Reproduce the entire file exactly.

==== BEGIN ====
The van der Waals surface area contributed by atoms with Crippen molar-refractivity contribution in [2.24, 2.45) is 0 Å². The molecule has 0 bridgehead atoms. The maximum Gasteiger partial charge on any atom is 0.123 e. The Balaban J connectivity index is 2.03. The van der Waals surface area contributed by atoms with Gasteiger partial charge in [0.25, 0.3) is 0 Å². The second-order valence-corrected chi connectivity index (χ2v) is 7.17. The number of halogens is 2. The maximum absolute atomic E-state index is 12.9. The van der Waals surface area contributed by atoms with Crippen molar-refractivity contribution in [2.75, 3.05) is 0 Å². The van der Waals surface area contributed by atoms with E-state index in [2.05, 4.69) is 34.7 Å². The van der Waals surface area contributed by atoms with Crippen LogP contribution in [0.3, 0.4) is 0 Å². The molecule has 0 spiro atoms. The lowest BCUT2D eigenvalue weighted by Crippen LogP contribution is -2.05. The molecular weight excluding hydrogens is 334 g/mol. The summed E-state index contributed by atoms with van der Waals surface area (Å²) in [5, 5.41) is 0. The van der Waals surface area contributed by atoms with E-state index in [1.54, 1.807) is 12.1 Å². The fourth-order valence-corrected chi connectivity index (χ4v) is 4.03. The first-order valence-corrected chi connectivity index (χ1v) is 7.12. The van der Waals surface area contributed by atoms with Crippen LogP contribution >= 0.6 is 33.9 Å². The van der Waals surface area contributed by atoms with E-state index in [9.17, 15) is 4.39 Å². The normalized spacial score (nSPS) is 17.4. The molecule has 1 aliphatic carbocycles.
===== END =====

The van der Waals surface area contributed by atoms with Crippen molar-refractivity contribution in [2.24, 2.45) is 0 Å². The molecule has 0 bridgehead atoms. The maximum Gasteiger partial charge on any atom is 0.123 e. The Balaban J connectivity index is 2.03. The van der Waals surface area contributed by atoms with Gasteiger partial charge in [0.25, 0.3) is 0 Å². The second-order valence-corrected chi connectivity index (χ2v) is 7.17. The number of halogens is 2. The maximum absolute atomic E-state index is 12.9. The van der Waals surface area contributed by atoms with Crippen molar-refractivity contribution in [2.75, 3.05) is 0 Å². The van der Waals surface area contributed by atoms with E-state index in [2.05, 4.69) is 34.7 Å². The van der Waals surface area contributed by atoms with Crippen LogP contribution in [0.3, 0.4) is 0 Å². The molecule has 0 spiro atoms. The lowest BCUT2D eigenvalue weighted by Crippen LogP contribution is -2.05. The molecular weight excluding hydrogens is 334 g/mol. The summed E-state index contributed by atoms with van der Waals surface area (Å²) in [5, 5.41) is 0. The van der Waals surface area contributed by atoms with E-state index in [1.54, 1.807) is 12.1 Å². The fourth-order valence-corrected chi connectivity index (χ4v) is 4.03. The first-order valence-corrected chi connectivity index (χ1v) is 7.12. The van der Waals surface area contributed by atoms with Crippen LogP contribution >= 0.6 is 33.9 Å². The van der Waals surface area contributed by atoms with E-state index in [9.17, 15) is 4.39 Å². The normalized spacial score (nSPS) is 17.4. The molecule has 1 aliphatic carbocycles.